Driving motor efficiency
Motor-driven equipment accounts for a large percentage of the electricity consumed in the industrial building sector of the U.S. However, that number is decreasing as motors and drives become more efficient. Electrical motor energy consumption is the largest source of electricity usage worldwide, using 69% of the sector energy, per IEA’s 2011 Energy Efficiency Opportunities white paper. Motors used in HVAC systems represent a great deal of untapped, relatively easily obtained energy savings as well. This article will review motors and drives, the codes and standards that dictate their design, and energy efficiency standards.
- Explain the use of motors in today's industrial building sector and HVAC uses across multiple building types.
- Apply the codes and standards as they relate to specifying motors and drives.
- Compare variable speed drives (VSDs) and variable frequency drives (VFDs) and their uses.
Since the invention of the battery in 1800 and development of dc motors a few decades later, the simple electric motor has evolved into a sophisticated electrical device with electronic control options. The development of motors first focused on the dc type, as batteries were the primary electrical source at the time. Motor development evolved to the use of induction, synchronous, and other alternating current forms. The use of motors and specification options has developed at an ever-increasing pace, as regulatory requirements and efficiency needs have forced the simple electric motor to use less energy and become smarter. Obviously, ac induction motors have not changed significantly from their origins. However, the way we use and control them has evolved as the designs have become optimized for current uses.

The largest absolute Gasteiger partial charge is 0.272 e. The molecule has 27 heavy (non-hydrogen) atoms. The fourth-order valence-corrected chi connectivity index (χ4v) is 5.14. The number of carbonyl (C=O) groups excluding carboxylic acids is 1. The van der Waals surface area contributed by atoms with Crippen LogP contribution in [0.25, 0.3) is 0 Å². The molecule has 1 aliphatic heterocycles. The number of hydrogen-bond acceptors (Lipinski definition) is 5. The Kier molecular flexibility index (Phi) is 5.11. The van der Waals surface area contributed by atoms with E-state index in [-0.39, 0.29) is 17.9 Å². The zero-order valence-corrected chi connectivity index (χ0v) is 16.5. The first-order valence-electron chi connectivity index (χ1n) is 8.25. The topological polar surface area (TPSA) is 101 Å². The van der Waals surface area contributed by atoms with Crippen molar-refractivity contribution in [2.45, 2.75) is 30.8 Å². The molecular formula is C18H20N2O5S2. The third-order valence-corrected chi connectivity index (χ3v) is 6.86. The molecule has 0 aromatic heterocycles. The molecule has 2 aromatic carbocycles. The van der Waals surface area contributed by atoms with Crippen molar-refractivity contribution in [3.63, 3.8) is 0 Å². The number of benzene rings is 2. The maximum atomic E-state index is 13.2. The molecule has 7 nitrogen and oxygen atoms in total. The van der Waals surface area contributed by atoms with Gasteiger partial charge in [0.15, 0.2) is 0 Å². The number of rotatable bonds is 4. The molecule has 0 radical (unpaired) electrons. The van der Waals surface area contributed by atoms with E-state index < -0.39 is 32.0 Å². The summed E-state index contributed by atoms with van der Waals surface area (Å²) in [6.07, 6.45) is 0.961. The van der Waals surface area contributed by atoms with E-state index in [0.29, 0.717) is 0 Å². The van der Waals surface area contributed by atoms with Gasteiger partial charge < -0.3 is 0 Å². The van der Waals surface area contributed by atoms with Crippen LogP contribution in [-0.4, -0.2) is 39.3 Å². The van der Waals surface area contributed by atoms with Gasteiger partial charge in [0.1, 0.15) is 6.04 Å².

The integration of variable speed drives (VSDs) into the industrial sector is based on the need for more precise control of machinery and conveying systems rather than the need for efficiency. This use of drives in the industrial sector has benefitted the HVAC industry in the form of efficiency gains for equipment operation.